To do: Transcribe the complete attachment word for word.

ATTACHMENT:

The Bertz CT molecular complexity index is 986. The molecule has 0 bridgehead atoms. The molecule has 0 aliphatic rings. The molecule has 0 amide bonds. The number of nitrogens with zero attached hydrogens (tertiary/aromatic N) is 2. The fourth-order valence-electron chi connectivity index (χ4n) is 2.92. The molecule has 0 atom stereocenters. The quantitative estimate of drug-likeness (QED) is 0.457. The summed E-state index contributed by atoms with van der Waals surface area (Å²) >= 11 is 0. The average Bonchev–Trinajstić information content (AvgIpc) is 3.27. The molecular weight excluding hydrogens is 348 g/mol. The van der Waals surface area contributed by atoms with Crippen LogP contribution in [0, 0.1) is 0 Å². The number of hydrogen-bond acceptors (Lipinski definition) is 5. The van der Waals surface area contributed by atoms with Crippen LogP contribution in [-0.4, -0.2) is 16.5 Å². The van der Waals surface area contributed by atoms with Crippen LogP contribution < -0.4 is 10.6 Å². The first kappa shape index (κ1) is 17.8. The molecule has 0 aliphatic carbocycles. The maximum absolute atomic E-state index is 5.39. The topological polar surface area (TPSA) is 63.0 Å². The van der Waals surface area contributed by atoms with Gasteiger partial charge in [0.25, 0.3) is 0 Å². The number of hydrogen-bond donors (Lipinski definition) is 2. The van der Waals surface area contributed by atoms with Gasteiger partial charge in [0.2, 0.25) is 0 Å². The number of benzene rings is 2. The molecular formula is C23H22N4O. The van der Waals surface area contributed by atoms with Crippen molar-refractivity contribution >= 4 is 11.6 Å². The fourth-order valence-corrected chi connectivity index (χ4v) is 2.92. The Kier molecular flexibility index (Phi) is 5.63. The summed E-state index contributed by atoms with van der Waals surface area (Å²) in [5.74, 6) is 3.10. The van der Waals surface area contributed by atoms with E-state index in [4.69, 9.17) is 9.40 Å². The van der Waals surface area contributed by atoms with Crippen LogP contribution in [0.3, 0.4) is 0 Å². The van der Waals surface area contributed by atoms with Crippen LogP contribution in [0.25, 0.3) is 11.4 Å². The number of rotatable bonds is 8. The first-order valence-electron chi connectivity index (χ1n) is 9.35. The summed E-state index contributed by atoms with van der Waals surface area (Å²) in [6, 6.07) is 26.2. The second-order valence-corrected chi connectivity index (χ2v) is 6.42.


The Bertz CT molecular complexity index is 986. The molecule has 0 bridgehead atoms. The molecule has 0 aliphatic rings. The molecule has 0 amide bonds. The number of nitrogens with zero attached hydrogens (tertiary/aromatic N) is 2. The fourth-order valence-electron chi connectivity index (χ4n) is 2.92. The molecule has 0 atom stereocenters. The quantitative estimate of drug-likeness (QED) is 0.457. The summed E-state index contributed by atoms with van der Waals surface area (Å²) >= 11 is 0. The average Bonchev–Trinajstić information content (AvgIpc) is 3.27. The molecular weight excluding hydrogens is 348 g/mol. The van der Waals surface area contributed by atoms with Crippen LogP contribution in [0, 0.1) is 0 Å². The number of hydrogen-bond acceptors (Lipinski definition) is 5. The van der Waals surface area contributed by atoms with Crippen LogP contribution in [-0.4, -0.2) is 16.5 Å². The van der Waals surface area contributed by atoms with Crippen LogP contribution < -0.4 is 10.6 Å². The first kappa shape index (κ1) is 17.8. The molecule has 0 aliphatic carbocycles. The maximum absolute atomic E-state index is 5.39. The topological polar surface area (TPSA) is 63.0 Å². The van der Waals surface area contributed by atoms with Gasteiger partial charge in [0.25, 0.3) is 0 Å². The number of hydrogen-bond donors (Lipinski definition) is 2. The van der Waals surface area contributed by atoms with Gasteiger partial charge in [0.2, 0.25) is 0 Å². The number of benzene rings is 2. The molecular formula is C23H22N4O. The van der Waals surface area contributed by atoms with Crippen molar-refractivity contribution >= 4 is 11.6 Å². The fourth-order valence-corrected chi connectivity index (χ4v) is 2.92. The Kier molecular flexibility index (Phi) is 5.63. The summed E-state index contributed by atoms with van der Waals surface area (Å²) in [5.74, 6) is 3.10. The van der Waals surface area contributed by atoms with E-state index in [4.69, 9.17) is 9.40 Å². The van der Waals surface area contributed by atoms with Crippen LogP contribution in [0.3, 0.4) is 0 Å². The van der Waals surface area contributed by atoms with Crippen LogP contribution in [0.25, 0.3) is 11.4 Å². The number of rotatable bonds is 8. The first-order valence-electron chi connectivity index (χ1n) is 9.35. The summed E-state index contributed by atoms with van der Waals surface area (Å²) in [6, 6.07) is 26.2. The second-order valence-corrected chi connectivity index (χ2v) is 6.42.